Use Msconfig to disable bloatware and speed up your windows experience.

One of the biggest barriers to a speedy Windows computing experience is the countless amounts of bloatware that can build up on a system over a period of time, or indeed, is already pre-installed when you take a computer off the shelf. Throughout the 90s and 2000’s Internet Service Providers in New Zealand, and Printer or Scanner companies were also guilty of shipping “install CDs” which were not only often unnecessary, but also contained software that would bog down a users computer under the guise of security or convenience.

Often during our sessions with clients we would see computers so inundated with bloatware of various kinds that the system would run so slow as to be unusable, and we could not even get to the Control Panel to uninstall the software in question.

Msconfig is a tool in Windows, that amongst other things allows us to disable a number of applications and background processes that load immediately on boot. Disabling bloatware and other heavy services can have an immediate positive impact on the performance of a system. Sometimes there will be more complicated factors, such as malware that refuses to be disabled, but we will come to that later. In most cases this performance boost allows us to quickly get in and remove the unwanted software entirely (or if it is needed some of the time, just make sure it won’t auto-start again) and clean up other parts of the system much quicker.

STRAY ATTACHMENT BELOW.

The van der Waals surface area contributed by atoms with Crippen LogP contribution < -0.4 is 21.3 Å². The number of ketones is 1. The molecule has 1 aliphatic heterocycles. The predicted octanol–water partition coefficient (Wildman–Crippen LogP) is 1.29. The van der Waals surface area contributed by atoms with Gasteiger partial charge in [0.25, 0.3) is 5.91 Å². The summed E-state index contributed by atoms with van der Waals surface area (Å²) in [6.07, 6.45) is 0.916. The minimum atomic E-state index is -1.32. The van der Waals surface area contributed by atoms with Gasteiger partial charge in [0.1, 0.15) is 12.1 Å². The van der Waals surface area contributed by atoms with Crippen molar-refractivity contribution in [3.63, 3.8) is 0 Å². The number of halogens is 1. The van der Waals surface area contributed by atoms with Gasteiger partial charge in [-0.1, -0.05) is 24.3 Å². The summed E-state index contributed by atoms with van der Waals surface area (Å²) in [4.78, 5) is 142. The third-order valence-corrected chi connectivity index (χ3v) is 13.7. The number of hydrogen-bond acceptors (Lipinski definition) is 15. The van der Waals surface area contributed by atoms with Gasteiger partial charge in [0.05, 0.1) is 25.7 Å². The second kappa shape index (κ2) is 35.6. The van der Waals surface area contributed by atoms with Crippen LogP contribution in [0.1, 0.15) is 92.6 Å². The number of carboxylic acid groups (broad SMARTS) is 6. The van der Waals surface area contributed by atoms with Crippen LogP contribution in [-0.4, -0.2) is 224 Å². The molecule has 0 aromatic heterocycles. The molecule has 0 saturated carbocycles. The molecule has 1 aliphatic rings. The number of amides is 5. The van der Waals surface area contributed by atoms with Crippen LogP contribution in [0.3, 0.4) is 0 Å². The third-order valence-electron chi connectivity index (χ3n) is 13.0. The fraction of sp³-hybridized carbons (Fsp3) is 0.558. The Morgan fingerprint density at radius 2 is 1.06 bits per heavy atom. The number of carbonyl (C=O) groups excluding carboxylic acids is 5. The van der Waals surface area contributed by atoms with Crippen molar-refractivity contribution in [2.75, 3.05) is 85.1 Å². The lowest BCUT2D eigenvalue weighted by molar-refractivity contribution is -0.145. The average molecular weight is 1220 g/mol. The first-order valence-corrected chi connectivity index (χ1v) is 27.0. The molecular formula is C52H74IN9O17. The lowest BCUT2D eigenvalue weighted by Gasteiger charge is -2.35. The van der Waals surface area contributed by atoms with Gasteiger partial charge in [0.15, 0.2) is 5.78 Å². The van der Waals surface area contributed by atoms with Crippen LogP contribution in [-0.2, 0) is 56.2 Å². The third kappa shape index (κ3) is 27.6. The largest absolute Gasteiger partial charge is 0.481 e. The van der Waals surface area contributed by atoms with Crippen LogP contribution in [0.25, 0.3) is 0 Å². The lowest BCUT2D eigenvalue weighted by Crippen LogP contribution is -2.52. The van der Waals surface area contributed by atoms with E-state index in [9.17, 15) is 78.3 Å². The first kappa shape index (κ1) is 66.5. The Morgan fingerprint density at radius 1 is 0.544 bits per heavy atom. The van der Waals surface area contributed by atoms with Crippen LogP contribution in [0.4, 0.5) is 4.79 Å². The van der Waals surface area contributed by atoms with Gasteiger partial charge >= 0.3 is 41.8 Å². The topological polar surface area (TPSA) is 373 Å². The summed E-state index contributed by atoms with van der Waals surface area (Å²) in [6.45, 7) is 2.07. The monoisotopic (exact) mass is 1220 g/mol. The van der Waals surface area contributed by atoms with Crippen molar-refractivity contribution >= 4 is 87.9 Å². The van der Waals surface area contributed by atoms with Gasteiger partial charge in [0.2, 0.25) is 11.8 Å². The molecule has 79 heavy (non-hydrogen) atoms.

When using this tool, you will be presented with a lot of options and it may become confusing, but we are going to focus on just Startup Items.

To access Msconfig the easiest way is to bring up the run or search console using Windows Key + R and typing “msconfig” into the prompt and hitting Enter - this should bring up the Msconfig panel immediately.

The first tab we want to navigate to on the Msconfig panel is the Startup tab - this is where our startup items are listed. In really severe slow system cases we could simply untick everything under this tab and have no startup items at all - this won’t affect the system negatively in any way but if users do have some startup items for convenience, these may need to be re-enabled later.

Otherwise, you can take your time to be more selective and disable only items that you know are causing problems. Some common startup applications that can cause slowdown issues are Adobe Acrobat Helper, McAffee or Symantec Security Scan applications.

After rebooting you will hopefully see an immediate and dramatic increase in performance, but there is still more to be done in order to get back to an optimal Windows experience, which we will continue to cover going forward.